Many of us feel that our family is incomplete without a dog. Adding kids to the equation can be a bundle of fun, or it can be a nightmare.
Some dogs are naturally great with kids, whereas others will need more time and training. If you’re struggling to keep your dog and children in check, you may be worried about their safety and the sanctity of your home.
Fear not, as we have all the information you need to address the problem. Read on for the top 10 tips for training kid-friendly dogs.
1. Socialize Your Dog
The window of 8-16 weeks is crucial in your dog’s development. During this time they are much more receptive to meeting new humans and animals.
This is your opportunity to introduce to your dog to children, and ensure that they accept and feel comfortable with them. It’s vital that the children are gentle and calm so that the dog associates them with good experiences and feeling safe.
If you have an older dog, you can still socialize them with children. It will take longer to do so but praise and treats will go a long way. If your dog appears stressed around children they must be separated immediately.
2. Familiarize Your Dog With Handling
Even well-behaved kids can sometimes handle dogs with a little too much enthusiasm. Before your dog encounters this first-hand, ensure they are able to withstand some rougher handling.
Using treats as a reward, train your dog to be used to gentle tail-pulling, paw prodding, and ear-exploration. If they seem unable to accept this then it may be best not to introduce them to children yet.
3. Involve The Kids
Including the kids in training your dog is not only a fun family activity. It can also teach your kids about dog behavior and how to be safe around animals.
You may be tempted to keep them separate so that you can have full control other the dog training. However, the benefits of including the kids can mean a more confident and cohesive family.
4. Kids Commands for Kid Friendly Dogs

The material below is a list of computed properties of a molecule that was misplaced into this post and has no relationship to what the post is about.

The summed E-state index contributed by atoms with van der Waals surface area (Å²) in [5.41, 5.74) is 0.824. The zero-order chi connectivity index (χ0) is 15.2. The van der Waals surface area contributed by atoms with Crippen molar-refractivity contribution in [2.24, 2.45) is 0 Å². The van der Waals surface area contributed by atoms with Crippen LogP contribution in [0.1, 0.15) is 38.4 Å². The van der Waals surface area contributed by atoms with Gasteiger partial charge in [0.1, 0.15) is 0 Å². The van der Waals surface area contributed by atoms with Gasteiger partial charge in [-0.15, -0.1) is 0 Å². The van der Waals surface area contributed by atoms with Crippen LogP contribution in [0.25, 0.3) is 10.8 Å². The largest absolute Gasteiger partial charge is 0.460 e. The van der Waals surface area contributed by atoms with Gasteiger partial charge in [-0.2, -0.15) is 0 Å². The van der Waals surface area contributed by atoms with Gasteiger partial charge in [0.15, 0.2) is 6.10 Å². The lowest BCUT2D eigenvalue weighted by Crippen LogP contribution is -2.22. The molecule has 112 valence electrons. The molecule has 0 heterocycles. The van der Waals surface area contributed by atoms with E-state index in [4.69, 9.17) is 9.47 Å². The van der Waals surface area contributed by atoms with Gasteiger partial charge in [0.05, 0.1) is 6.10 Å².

What do dogs and kids have in common? They can both be very unpredictable! Giving kids their own commands with the dog will ensure that their messages are consistent.
Kids can accidentally misuse commands, confusing the dog and compromising the power of the word. Give your kids different words to use for the same outcome – this will mean when you use your word the dog responds consistently.
5. Use Praise and Treats
Teach your kids to use treats and praise with your dog. Once they understand that they can hold the key to the dog’s attention, this can make training much easier.
Dogs are very reward-driven and will likely pay attention to whoever is holding said reward. Once kids can use this to make your dog wait or come, they hold the power in the relationship.
6. Introduce All Toys
Kids toys can be just as appealing to puppies, if not more so. With all of the exciting sounds, lights and dynamic energy – they could be a big temptation to your pup. The last thing that you need is for your dog and kids to fight over toys, as this could quickly turn nasty.
Instead, introduce your dog to the kids’ toys when they’re not around. Give clear commands to stay or leave it. This will take the excitement out of the toys and prevent your dog from wanting what they can’t have.
7. No Jumping
An important lesson for all the family is to respond correctly to jumping. All puppies will jump up unless taught otherwise. Their excitement at seeing their humans can be too much to contain!
Let the family, and any visitors, know that if your dog jumps up, everyone must respond by turning their back on them. Once your dog has settled down, turn to face them again. If they remain calm they should be rewarded.
If they start to misbehave again, the process should be repeated.
8. Crate Training
Whilst familiarizing dogs and kids with each other, it’s important that the dog feels safe. If the dog feels safe, they will generally behave safely with others.
When a dog does feel threatened, a place to escape to will prevent the situation from escalating. Crate training can help a dog to feel they have their own protected environment to rest and recover from any intense interaction.
Make sure the kids know that the crate is off-limits to them and this should work well.
9. Professional Training
Whilst there is a lot that you can do yourself to train your dog, you may feel more confident with professional help.
One-to-one sessions or training groups may provide the right environment for you to build a healthy relationship with your dog. Click here to find out more.
10. Give It Time
Forcing an animal into a situation that it’s not ready for can lead to lasting fear and associated behaviors. Holding a dog whilst introducing children can make the dog feel restrained and powerless. This can result in aggressive behavior.
All dogs will adapt at different rates, so if yours is taking time to accept your children, don’t force it.
Following these tips should restore harmony and balance in your home in no time. Don’t be afraid to involve the kids in the training. Most importantly, know when it’s time to seek professional help!
Do you have any tips for training kid-friendly dogs that we’ve not included here? Let us know in the comments!